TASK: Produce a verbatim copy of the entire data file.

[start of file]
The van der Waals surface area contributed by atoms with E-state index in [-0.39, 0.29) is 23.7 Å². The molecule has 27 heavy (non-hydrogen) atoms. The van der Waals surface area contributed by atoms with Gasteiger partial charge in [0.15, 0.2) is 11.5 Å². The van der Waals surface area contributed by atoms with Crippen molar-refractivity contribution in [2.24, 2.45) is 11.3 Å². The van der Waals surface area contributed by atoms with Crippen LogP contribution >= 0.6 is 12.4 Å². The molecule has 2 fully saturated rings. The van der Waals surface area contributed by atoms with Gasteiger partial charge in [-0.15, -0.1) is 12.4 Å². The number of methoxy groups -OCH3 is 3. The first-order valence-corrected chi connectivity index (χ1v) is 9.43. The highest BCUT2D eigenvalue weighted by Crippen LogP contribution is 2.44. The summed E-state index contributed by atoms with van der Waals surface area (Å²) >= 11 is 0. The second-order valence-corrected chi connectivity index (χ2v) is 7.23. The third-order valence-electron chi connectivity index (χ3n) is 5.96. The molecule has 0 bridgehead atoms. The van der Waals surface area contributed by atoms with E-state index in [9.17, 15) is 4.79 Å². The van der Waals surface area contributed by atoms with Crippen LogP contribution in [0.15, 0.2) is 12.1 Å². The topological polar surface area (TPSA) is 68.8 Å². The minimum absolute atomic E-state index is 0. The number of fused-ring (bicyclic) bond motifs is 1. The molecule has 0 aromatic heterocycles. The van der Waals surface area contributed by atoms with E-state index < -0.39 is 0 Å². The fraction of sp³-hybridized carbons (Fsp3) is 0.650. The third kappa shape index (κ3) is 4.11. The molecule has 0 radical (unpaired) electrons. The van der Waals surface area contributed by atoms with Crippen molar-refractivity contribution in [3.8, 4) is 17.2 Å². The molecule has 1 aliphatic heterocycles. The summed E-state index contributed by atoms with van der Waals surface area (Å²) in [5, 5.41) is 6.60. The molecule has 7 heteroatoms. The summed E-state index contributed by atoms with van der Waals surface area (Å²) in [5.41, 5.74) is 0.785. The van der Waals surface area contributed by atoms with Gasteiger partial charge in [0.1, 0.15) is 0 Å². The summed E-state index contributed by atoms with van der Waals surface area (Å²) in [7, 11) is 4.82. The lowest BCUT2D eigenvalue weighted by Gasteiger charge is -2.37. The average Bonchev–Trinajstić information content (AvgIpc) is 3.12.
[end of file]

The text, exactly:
The van der Waals surface area contributed by atoms with E-state index in [-0.39, 0.29) is 23.7 Å². The molecule has 27 heavy (non-hydrogen) atoms. The van der Waals surface area contributed by atoms with Gasteiger partial charge in [0.15, 0.2) is 11.5 Å². The van der Waals surface area contributed by atoms with Crippen molar-refractivity contribution in [2.24, 2.45) is 11.3 Å². The van der Waals surface area contributed by atoms with Crippen LogP contribution >= 0.6 is 12.4 Å². The molecule has 2 fully saturated rings. The van der Waals surface area contributed by atoms with Gasteiger partial charge in [-0.15, -0.1) is 12.4 Å². The number of methoxy groups -OCH3 is 3. The first-order valence-corrected chi connectivity index (χ1v) is 9.43. The highest BCUT2D eigenvalue weighted by Crippen LogP contribution is 2.44. The summed E-state index contributed by atoms with van der Waals surface area (Å²) >= 11 is 0. The second-order valence-corrected chi connectivity index (χ2v) is 7.23. The third-order valence-electron chi connectivity index (χ3n) is 5.96. The molecule has 0 bridgehead atoms. The van der Waals surface area contributed by atoms with E-state index in [9.17, 15) is 4.79 Å². The van der Waals surface area contributed by atoms with Crippen LogP contribution in [0.15, 0.2) is 12.1 Å². The topological polar surface area (TPSA) is 68.8 Å². The minimum absolute atomic E-state index is 0. The number of fused-ring (bicyclic) bond motifs is 1. The molecule has 0 aromatic heterocycles. The van der Waals surface area contributed by atoms with E-state index < -0.39 is 0 Å². The fraction of sp³-hybridized carbons (Fsp3) is 0.650. The third kappa shape index (κ3) is 4.11. The molecule has 0 radical (unpaired) electrons. The van der Waals surface area contributed by atoms with Crippen molar-refractivity contribution in [3.8, 4) is 17.2 Å². The molecule has 1 aliphatic heterocycles. The summed E-state index contributed by atoms with van der Waals surface area (Å²) in [5, 5.41) is 6.60. The molecule has 7 heteroatoms. The summed E-state index contributed by atoms with van der Waals surface area (Å²) in [5.41, 5.74) is 0.785. The van der Waals surface area contributed by atoms with Gasteiger partial charge in [0.1, 0.15) is 0 Å². The summed E-state index contributed by atoms with van der Waals surface area (Å²) in [7, 11) is 4.82. The lowest BCUT2D eigenvalue weighted by Gasteiger charge is -2.37. The average Bonchev–Trinajstić information content (AvgIpc) is 3.12.